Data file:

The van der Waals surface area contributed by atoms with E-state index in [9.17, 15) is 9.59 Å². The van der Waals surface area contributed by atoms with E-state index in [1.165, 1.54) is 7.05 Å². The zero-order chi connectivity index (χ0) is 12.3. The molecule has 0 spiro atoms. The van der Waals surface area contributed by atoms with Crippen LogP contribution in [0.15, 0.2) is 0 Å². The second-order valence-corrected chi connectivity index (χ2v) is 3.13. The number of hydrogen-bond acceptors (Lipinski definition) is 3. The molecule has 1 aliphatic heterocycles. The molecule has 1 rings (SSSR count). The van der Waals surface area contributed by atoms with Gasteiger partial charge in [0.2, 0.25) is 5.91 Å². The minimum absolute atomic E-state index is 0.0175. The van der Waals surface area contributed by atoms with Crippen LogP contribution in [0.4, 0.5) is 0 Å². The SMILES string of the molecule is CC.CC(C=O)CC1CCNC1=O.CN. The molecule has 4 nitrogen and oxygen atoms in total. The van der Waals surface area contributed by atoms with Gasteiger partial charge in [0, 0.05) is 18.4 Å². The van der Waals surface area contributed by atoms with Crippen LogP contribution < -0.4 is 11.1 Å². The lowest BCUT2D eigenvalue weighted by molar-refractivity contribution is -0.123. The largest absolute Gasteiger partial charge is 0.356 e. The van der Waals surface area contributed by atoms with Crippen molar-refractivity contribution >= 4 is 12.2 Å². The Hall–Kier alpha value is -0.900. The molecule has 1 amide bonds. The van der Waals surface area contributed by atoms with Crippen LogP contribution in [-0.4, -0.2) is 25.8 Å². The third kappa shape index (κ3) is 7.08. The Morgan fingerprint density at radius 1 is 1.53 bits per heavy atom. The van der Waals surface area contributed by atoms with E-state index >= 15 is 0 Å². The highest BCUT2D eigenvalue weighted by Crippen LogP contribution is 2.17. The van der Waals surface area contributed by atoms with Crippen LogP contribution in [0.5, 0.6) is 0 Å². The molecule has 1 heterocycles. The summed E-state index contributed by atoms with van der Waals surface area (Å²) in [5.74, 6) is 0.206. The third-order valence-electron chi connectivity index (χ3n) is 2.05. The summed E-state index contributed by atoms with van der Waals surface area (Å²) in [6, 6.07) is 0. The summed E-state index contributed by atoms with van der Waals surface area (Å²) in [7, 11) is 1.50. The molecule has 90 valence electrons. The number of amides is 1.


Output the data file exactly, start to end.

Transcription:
The van der Waals surface area contributed by atoms with E-state index in [9.17, 15) is 9.59 Å². The van der Waals surface area contributed by atoms with E-state index in [1.165, 1.54) is 7.05 Å². The zero-order chi connectivity index (χ0) is 12.3. The molecule has 0 spiro atoms. The van der Waals surface area contributed by atoms with Crippen LogP contribution in [0.15, 0.2) is 0 Å². The second-order valence-corrected chi connectivity index (χ2v) is 3.13. The number of hydrogen-bond acceptors (Lipinski definition) is 3. The molecule has 1 aliphatic heterocycles. The molecule has 1 rings (SSSR count). The van der Waals surface area contributed by atoms with Gasteiger partial charge in [0.2, 0.25) is 5.91 Å². The minimum absolute atomic E-state index is 0.0175. The van der Waals surface area contributed by atoms with Crippen LogP contribution in [0.4, 0.5) is 0 Å². The SMILES string of the molecule is CC.CC(C=O)CC1CCNC1=O.CN. The molecule has 4 nitrogen and oxygen atoms in total. The van der Waals surface area contributed by atoms with Gasteiger partial charge in [0, 0.05) is 18.4 Å². The van der Waals surface area contributed by atoms with Crippen LogP contribution < -0.4 is 11.1 Å². The lowest BCUT2D eigenvalue weighted by molar-refractivity contribution is -0.123. The largest absolute Gasteiger partial charge is 0.356 e. The van der Waals surface area contributed by atoms with Crippen molar-refractivity contribution >= 4 is 12.2 Å². The Hall–Kier alpha value is -0.900. The molecule has 1 amide bonds. The van der Waals surface area contributed by atoms with Crippen LogP contribution in [-0.4, -0.2) is 25.8 Å². The third kappa shape index (κ3) is 7.08. The Morgan fingerprint density at radius 1 is 1.53 bits per heavy atom. The van der Waals surface area contributed by atoms with E-state index >= 15 is 0 Å². The highest BCUT2D eigenvalue weighted by Crippen LogP contribution is 2.17. The van der Waals surface area contributed by atoms with Crippen LogP contribution in [0.5, 0.6) is 0 Å². The molecule has 1 heterocycles. The summed E-state index contributed by atoms with van der Waals surface area (Å²) in [5.74, 6) is 0.206. The third-order valence-electron chi connectivity index (χ3n) is 2.05. The summed E-state index contributed by atoms with van der Waals surface area (Å²) in [6, 6.07) is 0. The summed E-state index contributed by atoms with van der Waals surface area (Å²) in [7, 11) is 1.50. The molecule has 90 valence electrons. The number of amides is 1.